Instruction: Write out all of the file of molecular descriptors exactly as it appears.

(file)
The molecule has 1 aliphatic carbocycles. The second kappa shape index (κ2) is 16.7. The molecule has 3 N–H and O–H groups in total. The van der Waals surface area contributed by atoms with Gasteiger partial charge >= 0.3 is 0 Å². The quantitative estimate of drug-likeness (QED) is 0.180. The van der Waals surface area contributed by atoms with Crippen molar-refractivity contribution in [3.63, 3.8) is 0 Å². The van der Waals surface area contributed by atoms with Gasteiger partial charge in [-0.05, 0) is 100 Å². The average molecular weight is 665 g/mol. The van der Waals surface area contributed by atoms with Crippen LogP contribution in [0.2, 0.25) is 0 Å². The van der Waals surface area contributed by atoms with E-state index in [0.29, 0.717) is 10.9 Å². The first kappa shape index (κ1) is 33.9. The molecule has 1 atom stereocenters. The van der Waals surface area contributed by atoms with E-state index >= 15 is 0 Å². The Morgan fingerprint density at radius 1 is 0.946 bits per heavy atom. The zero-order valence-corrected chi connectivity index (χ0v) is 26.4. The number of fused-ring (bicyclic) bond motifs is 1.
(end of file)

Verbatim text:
The molecule has 1 aliphatic carbocycles. The second kappa shape index (κ2) is 16.7. The molecule has 3 N–H and O–H groups in total. The van der Waals surface area contributed by atoms with Gasteiger partial charge >= 0.3 is 0 Å². The quantitative estimate of drug-likeness (QED) is 0.180. The van der Waals surface area contributed by atoms with Crippen molar-refractivity contribution in [3.63, 3.8) is 0 Å². The van der Waals surface area contributed by atoms with Gasteiger partial charge in [-0.05, 0) is 100 Å². The average molecular weight is 665 g/mol. The van der Waals surface area contributed by atoms with Crippen LogP contribution in [0.2, 0.25) is 0 Å². The van der Waals surface area contributed by atoms with E-state index in [0.29, 0.717) is 10.9 Å². The first kappa shape index (κ1) is 33.9. The molecule has 1 atom stereocenters. The van der Waals surface area contributed by atoms with E-state index >= 15 is 0 Å². The Morgan fingerprint density at radius 1 is 0.946 bits per heavy atom. The zero-order valence-corrected chi connectivity index (χ0v) is 26.4. The number of fused-ring (bicyclic) bond motifs is 1.